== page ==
Emory gathers to commemorate Veterans Day

By Leslie King | Nov. 8, 2016

Story image

The Emory Veterans Association invites the community to the annual Veterans Day ceremony at 11 a.m. Friday, Nov. 11, at the flagpole on the Quad. Here, the Emory Color Guard marches in the 2015 ceremony. Emory Photo/Video

The Emory Veterans Association invites the community to the annual Veterans Day ceremony Friday, Nov. 11, at 11 a.m. at the flagpole on the Quad.

U.S. Army Major Jon Keen will be the featured speaker. Keen is a decorated Army Infantry Officer having served in Afghanistan. He earned an MBA from Emory's Goizueta Business School and held a public service fellowship at the Kennedy School of Government at Harvard University. He is currently employed by the Deloitte Consulting Practice and is president of the GBS Alumni Board. 

Keen will be introduced by Jeffrey Rosensweig, associate professor of finance. As the founding faculty sponsor to the Emory Veterans Association, Rosensweig has also served in that role to the GBS Veterans Club for the last 25 years, building and sustaining relationships with all of the veterans coming through the school during that time.

Prior to Keen’s speech, Rosensweig will lead the gathering in observing a minute of silence in memory of Armistice Day, marking the 11th hour of the 11th day of the 11th month of the ceasing of hostilities following World War I.

Keen and Rosensweig will be joined on the platform by Kirk Elifson, research professor in the Department of Behavioral Sciences and Health Education in the Rollins School of Public Health, who served as an Army Captain during Vietnam. He has also been involved in advocacy in the area of veteran homelessness as well as building intentional supports for student veterans in higher education.

“We are very appreciative of the support of Dr. Elifson and his wife, President Claire E. Sterk, for their commitment to the veterans community at Emory,” says Charles Stewart, co-president of the Emory Veterans Association and a 2017 MBA candidate.

Just before 11 a.m., uniformed veterans will march out from behind the Michael C. Carlos Museum and take their positions around the flagpole. They will be led by John Green, Honor Guard leader and a member of the Emory Veterans Association.

Also participating in the Honor Guard and among the audience will be Army ROTC Emory cadets, who are currently in training to take the oath of office and serve as Army officers after they graduate.  

Following the ceremony, everyone is invited to enjoy refreshments provided by Tab Ansari, a Navy veteran of the Vietnam War and professor of pathology in the School of Medicine.

"It gives me a great sense of pride and joy to celebrate Veterans Day every year here at Emory because I believe we do not spend enough time to stop and thank those who have served our country, those who continue to serve our country and those, of course, who paid the ultimate price," says Ansari, who served nearly a decade in the U.S. Navy.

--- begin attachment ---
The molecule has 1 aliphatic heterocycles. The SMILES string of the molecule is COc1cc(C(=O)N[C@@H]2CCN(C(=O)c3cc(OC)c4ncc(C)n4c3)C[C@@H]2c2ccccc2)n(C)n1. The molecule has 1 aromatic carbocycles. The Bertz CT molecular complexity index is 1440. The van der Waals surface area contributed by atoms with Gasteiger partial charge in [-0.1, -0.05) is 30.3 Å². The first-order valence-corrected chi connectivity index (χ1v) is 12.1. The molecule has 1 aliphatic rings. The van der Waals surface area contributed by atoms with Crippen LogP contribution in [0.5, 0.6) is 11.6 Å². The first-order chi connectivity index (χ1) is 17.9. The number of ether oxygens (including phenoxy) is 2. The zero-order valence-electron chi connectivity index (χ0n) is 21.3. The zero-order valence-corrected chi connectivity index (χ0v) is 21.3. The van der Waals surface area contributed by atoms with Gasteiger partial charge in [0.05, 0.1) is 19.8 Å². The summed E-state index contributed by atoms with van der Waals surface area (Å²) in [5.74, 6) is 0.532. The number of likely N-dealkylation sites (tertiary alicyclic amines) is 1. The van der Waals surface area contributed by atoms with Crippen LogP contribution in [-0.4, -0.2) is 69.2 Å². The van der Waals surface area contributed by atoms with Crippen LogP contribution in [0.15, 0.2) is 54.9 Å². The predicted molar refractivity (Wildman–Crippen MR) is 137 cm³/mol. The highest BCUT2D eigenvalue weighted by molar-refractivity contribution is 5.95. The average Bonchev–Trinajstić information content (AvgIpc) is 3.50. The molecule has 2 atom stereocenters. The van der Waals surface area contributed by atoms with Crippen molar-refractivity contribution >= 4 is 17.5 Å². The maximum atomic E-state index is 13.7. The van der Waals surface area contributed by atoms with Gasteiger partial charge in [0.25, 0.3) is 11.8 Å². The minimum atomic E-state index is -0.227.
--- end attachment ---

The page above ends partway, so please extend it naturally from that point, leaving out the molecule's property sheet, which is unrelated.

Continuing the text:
Other sponsors include the Employee Council, Student Government Association, Graduate Student Government Association, Emory Alumni Association and the Office of the President.

“On behalf of the Emory Veterans Association and the Emory Employee Council, on behalf of student, staff, and faculty Veterans and all of those who grew up in service families, we deeply thank you for sharing in this special ceremony with us and contributing your own leadership and thoughts to it," Stewart says.

He also acknowledges the service and contributions of veterans Ansari; Andrew West, senior center administrator for the Atlanta Clinical and Translational Science Institute; and Ken Keen, lieutenant general and associate dean of the Leadership Development Program in Goizueta Business School.

Emory’s tradition to commemorate Veterans Day got its start in 2008 when West and Matt Engelhardt, who was president of the Employee Council at the time, proposed that Emory support a short ceremony to honor veterans.

“Nothing political,” West explains, “just a short ceremony to recognize all of Emory’s faculty, staff and students who either serve in the military or have served in the military.” 

The first of these gatherings of veterans and those who support them took place in 2009. “We’ve received great support from lots of different people and organizations over the years,” West said, noting that Emory University Historian Gary Hauk has been very involved every year since the beginning.


For more information on Emory’s ongoing and extensive support involvement with veterans, see Veterans at Emory.